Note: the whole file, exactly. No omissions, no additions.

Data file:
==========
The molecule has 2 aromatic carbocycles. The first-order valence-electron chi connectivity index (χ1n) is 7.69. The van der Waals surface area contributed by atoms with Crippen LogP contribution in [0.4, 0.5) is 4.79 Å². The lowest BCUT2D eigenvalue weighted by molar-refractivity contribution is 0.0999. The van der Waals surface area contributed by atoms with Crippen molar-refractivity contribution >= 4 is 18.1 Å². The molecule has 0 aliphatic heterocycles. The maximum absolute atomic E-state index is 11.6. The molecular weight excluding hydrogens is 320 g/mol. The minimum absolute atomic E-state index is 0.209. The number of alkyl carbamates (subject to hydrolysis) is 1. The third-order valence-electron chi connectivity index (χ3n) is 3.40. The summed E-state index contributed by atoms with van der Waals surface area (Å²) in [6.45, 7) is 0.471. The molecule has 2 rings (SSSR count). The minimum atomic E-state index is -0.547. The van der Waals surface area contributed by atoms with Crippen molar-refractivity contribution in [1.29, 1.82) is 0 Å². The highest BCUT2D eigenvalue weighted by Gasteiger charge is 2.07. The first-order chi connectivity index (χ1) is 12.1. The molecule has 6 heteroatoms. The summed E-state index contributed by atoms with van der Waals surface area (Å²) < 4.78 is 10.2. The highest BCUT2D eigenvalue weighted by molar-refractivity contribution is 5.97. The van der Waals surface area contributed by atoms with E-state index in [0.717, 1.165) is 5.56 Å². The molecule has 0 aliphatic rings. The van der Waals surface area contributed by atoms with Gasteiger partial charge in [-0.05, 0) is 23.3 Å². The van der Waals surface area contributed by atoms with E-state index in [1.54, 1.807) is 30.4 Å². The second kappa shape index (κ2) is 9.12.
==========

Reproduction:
The molecule has 2 aromatic carbocycles. The first-order valence-electron chi connectivity index (χ1n) is 7.69. The van der Waals surface area contributed by atoms with Crippen LogP contribution in [0.4, 0.5) is 4.79 Å². The lowest BCUT2D eigenvalue weighted by molar-refractivity contribution is 0.0999. The van der Waals surface area contributed by atoms with Crippen molar-refractivity contribution >= 4 is 18.1 Å². The molecule has 0 aliphatic heterocycles. The maximum absolute atomic E-state index is 11.6. The molecular weight excluding hydrogens is 320 g/mol. The minimum absolute atomic E-state index is 0.209. The number of alkyl carbamates (subject to hydrolysis) is 1. The third-order valence-electron chi connectivity index (χ3n) is 3.40. The summed E-state index contributed by atoms with van der Waals surface area (Å²) in [6.45, 7) is 0.471. The molecule has 2 rings (SSSR count). The minimum atomic E-state index is -0.547. The van der Waals surface area contributed by atoms with Crippen molar-refractivity contribution in [1.29, 1.82) is 0 Å². The highest BCUT2D eigenvalue weighted by Gasteiger charge is 2.07. The first-order chi connectivity index (χ1) is 12.1. The molecule has 6 heteroatoms. The summed E-state index contributed by atoms with van der Waals surface area (Å²) < 4.78 is 10.2. The highest BCUT2D eigenvalue weighted by molar-refractivity contribution is 5.97. The van der Waals surface area contributed by atoms with E-state index in [0.717, 1.165) is 5.56 Å². The molecule has 0 aliphatic rings. The van der Waals surface area contributed by atoms with Gasteiger partial charge in [-0.05, 0) is 23.3 Å². The van der Waals surface area contributed by atoms with E-state index in [1.54, 1.807) is 30.4 Å². The second kappa shape index (κ2) is 9.12.